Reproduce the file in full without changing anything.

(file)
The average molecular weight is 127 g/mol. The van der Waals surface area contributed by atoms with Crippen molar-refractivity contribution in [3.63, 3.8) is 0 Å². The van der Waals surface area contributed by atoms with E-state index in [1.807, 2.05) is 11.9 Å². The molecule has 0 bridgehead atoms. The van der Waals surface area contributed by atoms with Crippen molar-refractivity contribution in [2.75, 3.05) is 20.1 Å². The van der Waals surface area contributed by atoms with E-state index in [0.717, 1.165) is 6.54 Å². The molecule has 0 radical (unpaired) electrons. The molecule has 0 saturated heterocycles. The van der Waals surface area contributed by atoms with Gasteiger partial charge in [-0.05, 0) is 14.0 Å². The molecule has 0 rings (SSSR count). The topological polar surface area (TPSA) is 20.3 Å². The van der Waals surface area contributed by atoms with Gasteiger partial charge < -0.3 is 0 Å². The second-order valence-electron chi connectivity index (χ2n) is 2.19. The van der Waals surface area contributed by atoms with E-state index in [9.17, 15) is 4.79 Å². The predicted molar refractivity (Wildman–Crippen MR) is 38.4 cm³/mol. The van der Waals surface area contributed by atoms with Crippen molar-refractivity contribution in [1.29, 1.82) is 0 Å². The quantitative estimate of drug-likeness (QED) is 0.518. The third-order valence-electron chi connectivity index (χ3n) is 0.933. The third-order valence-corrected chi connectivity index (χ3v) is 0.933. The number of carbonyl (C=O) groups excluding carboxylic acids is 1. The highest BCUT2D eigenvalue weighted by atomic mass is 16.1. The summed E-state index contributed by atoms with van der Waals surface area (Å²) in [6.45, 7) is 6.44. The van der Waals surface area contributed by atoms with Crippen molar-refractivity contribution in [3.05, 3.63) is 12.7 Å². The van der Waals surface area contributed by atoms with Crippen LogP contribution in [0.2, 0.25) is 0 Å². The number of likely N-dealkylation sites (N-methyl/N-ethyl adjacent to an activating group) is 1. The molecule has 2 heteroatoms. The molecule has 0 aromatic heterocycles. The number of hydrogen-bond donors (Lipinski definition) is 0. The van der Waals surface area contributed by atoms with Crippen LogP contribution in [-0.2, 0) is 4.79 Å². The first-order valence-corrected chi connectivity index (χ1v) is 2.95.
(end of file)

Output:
The average molecular weight is 127 g/mol. The van der Waals surface area contributed by atoms with Crippen molar-refractivity contribution in [3.63, 3.8) is 0 Å². The van der Waals surface area contributed by atoms with E-state index in [1.807, 2.05) is 11.9 Å². The molecule has 0 bridgehead atoms. The van der Waals surface area contributed by atoms with Crippen molar-refractivity contribution in [2.75, 3.05) is 20.1 Å². The van der Waals surface area contributed by atoms with E-state index in [0.717, 1.165) is 6.54 Å². The molecule has 0 radical (unpaired) electrons. The molecule has 0 saturated heterocycles. The van der Waals surface area contributed by atoms with Gasteiger partial charge in [-0.05, 0) is 14.0 Å². The molecule has 0 rings (SSSR count). The topological polar surface area (TPSA) is 20.3 Å². The van der Waals surface area contributed by atoms with Gasteiger partial charge < -0.3 is 0 Å². The second-order valence-electron chi connectivity index (χ2n) is 2.19. The van der Waals surface area contributed by atoms with E-state index in [9.17, 15) is 4.79 Å². The predicted molar refractivity (Wildman–Crippen MR) is 38.4 cm³/mol. The van der Waals surface area contributed by atoms with Crippen molar-refractivity contribution in [1.29, 1.82) is 0 Å². The quantitative estimate of drug-likeness (QED) is 0.518. The third-order valence-electron chi connectivity index (χ3n) is 0.933. The third-order valence-corrected chi connectivity index (χ3v) is 0.933. The number of carbonyl (C=O) groups excluding carboxylic acids is 1. The highest BCUT2D eigenvalue weighted by atomic mass is 16.1. The summed E-state index contributed by atoms with van der Waals surface area (Å²) in [6.45, 7) is 6.44. The van der Waals surface area contributed by atoms with Crippen molar-refractivity contribution in [3.05, 3.63) is 12.7 Å². The van der Waals surface area contributed by atoms with Crippen LogP contribution in [0.2, 0.25) is 0 Å². The number of likely N-dealkylation sites (N-methyl/N-ethyl adjacent to an activating group) is 1. The molecule has 2 heteroatoms. The molecule has 0 aromatic heterocycles. The number of hydrogen-bond donors (Lipinski definition) is 0. The van der Waals surface area contributed by atoms with Crippen LogP contribution in [-0.2, 0) is 4.79 Å². The first-order valence-corrected chi connectivity index (χ1v) is 2.95.